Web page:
First off, I am very grateful to the Groupwork journal for this opportunity. As for some background, I am a novice groupworker, though I do have some experience on which to draw in terms of facilitating groups. For a number of years I have undertaken a voluntary facilitation role with an Irish charity that supports people who are experiencing depression or related mood disorders. This has taught me the importance of language and the way in which things are said, in communicating effectively and positively with people. Managing a group while having the ability to allow the group progress in an unhindered way is one of the challenges of facilitation. I feel that it is the members who drive the group forward while the facilitator must be alert to keep it on track. While on MSW placement, I gained further experience in planning and facilitating psychoeducational group sessions with hospital service users, community support and information group sessions with service users and family members and behavioural family therapy sessions.
As a long-time teacher of English as a second language, I have worked in group settings with diverse groups of people. The ability to build rapport over a short period of time is necessary in that work, while assessing and evaluating student abilities requires observant and perceptive interaction. On a practical level, teaching has enabled me to develop skills in designing plans that react in an appropriate fashion to situations as they arise.
When asked to plan and facilitate a psychoeducational group session, I decided to do a practice learning enquiry on the experience. This involves looking into a practice situation and posing a question so to explore and reflect on its implications for practice development. I asked myself how my previous experience working with groups transfers to facilitating a hospital-based mental health group. It was while engaging with the learning enquiry that I realised how grounded the planning, preparation, format and actual facilitation of the group session were in my teaching experience. Teaching has taught me the importance of having a lesson plan. The plan can be used to remind the teacher of stages, procedures and timing and this transferred well into a group session plan. Another advantage of the plan is that it allows you to structure the session in such a way that a flow is clear to you and the participants, while it also allows you to visualise how the session might run and progress from stage to stage. Having a plan brings a sense of comfort with it so that as questions arise the facilitator can answer them without losing their own flow. This realisation prompted me to draw connections between the two disciplines and research further the teaching methodologies I employ to analyse how they informed my facilitation of the group session, this formed the basis for the essay.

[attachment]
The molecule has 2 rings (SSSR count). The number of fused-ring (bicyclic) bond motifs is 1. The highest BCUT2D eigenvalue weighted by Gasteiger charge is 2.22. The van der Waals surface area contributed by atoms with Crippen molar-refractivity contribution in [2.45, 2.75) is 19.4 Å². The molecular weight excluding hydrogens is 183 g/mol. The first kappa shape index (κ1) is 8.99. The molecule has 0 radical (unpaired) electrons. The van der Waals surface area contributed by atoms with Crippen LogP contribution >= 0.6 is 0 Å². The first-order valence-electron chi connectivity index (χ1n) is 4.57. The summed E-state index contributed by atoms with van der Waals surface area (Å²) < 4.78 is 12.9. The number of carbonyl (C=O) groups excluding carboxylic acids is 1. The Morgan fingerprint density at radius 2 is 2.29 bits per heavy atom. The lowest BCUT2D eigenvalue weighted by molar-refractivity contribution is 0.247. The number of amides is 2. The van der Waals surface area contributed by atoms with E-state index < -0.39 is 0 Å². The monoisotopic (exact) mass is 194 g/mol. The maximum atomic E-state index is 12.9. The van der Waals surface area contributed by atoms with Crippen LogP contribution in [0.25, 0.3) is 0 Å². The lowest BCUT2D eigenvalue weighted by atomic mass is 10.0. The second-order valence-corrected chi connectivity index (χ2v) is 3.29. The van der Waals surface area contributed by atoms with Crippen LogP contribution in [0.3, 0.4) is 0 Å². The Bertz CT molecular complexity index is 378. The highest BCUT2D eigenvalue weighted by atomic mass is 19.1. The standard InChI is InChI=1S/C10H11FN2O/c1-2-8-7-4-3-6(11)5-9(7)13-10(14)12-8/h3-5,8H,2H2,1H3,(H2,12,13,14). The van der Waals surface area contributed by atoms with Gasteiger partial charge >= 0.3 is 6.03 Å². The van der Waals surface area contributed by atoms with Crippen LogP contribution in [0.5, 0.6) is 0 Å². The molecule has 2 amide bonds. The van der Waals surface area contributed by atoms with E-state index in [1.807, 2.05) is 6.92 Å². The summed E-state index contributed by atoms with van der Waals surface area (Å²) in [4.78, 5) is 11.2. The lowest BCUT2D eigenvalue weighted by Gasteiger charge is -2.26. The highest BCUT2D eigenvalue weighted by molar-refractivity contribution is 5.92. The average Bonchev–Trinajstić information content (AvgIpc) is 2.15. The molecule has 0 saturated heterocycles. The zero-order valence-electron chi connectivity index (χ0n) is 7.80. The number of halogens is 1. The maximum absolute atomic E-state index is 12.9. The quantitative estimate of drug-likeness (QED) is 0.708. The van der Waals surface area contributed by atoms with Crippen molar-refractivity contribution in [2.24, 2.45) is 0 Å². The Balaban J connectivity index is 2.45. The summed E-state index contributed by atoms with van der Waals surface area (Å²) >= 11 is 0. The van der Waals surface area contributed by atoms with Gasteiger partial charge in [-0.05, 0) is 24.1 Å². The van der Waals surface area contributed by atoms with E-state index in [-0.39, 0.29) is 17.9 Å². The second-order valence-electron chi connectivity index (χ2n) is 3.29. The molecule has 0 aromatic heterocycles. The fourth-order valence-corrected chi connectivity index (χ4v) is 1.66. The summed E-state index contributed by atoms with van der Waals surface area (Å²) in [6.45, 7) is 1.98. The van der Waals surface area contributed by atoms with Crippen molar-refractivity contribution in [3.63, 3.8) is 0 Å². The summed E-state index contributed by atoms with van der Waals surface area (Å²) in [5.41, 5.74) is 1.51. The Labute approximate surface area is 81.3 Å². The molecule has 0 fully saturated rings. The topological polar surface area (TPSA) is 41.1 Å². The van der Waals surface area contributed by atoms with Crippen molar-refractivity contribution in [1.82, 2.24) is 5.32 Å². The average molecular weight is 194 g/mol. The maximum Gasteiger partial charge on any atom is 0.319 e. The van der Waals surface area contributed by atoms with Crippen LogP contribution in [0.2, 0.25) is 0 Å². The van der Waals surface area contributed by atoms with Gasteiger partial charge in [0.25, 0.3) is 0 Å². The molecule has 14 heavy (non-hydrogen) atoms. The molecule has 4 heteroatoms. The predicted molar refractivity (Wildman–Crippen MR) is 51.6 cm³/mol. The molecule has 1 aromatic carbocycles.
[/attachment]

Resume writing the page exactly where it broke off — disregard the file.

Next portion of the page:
While winning the competition was unexpected, it is an honour to have my essay make a good impression on those who had the difficult task of judging the entries. Groupwork is of course a practice that requires much on-going personal and professional development. Nonetheless, I hope that my paper can show that all novice groupworkers have something to bring to their practice. Hopefully this suggestion might have a calming effect on the nervous novice facilitator and then on the group as a whole. I look forward to reading the other papers published alongside my own.